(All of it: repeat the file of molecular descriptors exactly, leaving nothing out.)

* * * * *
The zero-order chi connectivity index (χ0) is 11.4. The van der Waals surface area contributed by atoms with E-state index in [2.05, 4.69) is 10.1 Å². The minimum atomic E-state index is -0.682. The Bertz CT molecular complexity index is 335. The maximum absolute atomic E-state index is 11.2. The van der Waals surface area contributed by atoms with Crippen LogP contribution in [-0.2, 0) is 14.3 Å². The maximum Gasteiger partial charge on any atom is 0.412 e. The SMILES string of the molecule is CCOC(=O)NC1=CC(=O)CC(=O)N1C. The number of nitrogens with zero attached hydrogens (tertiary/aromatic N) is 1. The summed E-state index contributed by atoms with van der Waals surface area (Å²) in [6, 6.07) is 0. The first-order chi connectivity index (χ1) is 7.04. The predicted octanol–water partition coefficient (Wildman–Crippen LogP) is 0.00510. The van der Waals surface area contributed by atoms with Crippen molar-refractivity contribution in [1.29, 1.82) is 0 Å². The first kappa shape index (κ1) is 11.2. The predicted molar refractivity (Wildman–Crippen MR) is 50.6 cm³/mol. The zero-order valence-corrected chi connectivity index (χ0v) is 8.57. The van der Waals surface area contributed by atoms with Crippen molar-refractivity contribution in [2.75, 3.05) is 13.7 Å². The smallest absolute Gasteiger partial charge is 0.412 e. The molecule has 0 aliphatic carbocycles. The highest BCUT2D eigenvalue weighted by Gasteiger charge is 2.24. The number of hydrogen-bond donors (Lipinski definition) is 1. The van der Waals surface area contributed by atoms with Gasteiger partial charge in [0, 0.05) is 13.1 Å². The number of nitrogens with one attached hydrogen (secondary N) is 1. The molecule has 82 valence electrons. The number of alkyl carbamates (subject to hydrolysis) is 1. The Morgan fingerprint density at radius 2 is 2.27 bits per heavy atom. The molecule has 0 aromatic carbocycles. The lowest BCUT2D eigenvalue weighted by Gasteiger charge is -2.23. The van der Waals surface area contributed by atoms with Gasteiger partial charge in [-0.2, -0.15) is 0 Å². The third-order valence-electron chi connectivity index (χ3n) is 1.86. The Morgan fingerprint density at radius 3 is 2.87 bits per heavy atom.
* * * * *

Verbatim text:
The zero-order chi connectivity index (χ0) is 11.4. The van der Waals surface area contributed by atoms with E-state index in [2.05, 4.69) is 10.1 Å². The minimum atomic E-state index is -0.682. The Bertz CT molecular complexity index is 335. The maximum absolute atomic E-state index is 11.2. The van der Waals surface area contributed by atoms with Crippen LogP contribution in [-0.2, 0) is 14.3 Å². The maximum Gasteiger partial charge on any atom is 0.412 e. The SMILES string of the molecule is CCOC(=O)NC1=CC(=O)CC(=O)N1C. The number of nitrogens with zero attached hydrogens (tertiary/aromatic N) is 1. The summed E-state index contributed by atoms with van der Waals surface area (Å²) in [6, 6.07) is 0. The first-order chi connectivity index (χ1) is 7.04. The predicted octanol–water partition coefficient (Wildman–Crippen LogP) is 0.00510. The van der Waals surface area contributed by atoms with Crippen molar-refractivity contribution in [1.29, 1.82) is 0 Å². The first kappa shape index (κ1) is 11.2. The predicted molar refractivity (Wildman–Crippen MR) is 50.6 cm³/mol. The zero-order valence-corrected chi connectivity index (χ0v) is 8.57. The van der Waals surface area contributed by atoms with Crippen molar-refractivity contribution in [2.75, 3.05) is 13.7 Å². The smallest absolute Gasteiger partial charge is 0.412 e. The molecule has 0 aliphatic carbocycles. The highest BCUT2D eigenvalue weighted by Gasteiger charge is 2.24. The number of hydrogen-bond donors (Lipinski definition) is 1. The van der Waals surface area contributed by atoms with Gasteiger partial charge in [0, 0.05) is 13.1 Å². The number of nitrogens with one attached hydrogen (secondary N) is 1. The molecule has 82 valence electrons. The number of alkyl carbamates (subject to hydrolysis) is 1. The Morgan fingerprint density at radius 2 is 2.27 bits per heavy atom. The molecule has 0 aromatic carbocycles. The lowest BCUT2D eigenvalue weighted by Gasteiger charge is -2.23. The van der Waals surface area contributed by atoms with Gasteiger partial charge in [-0.2, -0.15) is 0 Å². The third-order valence-electron chi connectivity index (χ3n) is 1.86. The Morgan fingerprint density at radius 3 is 2.87 bits per heavy atom.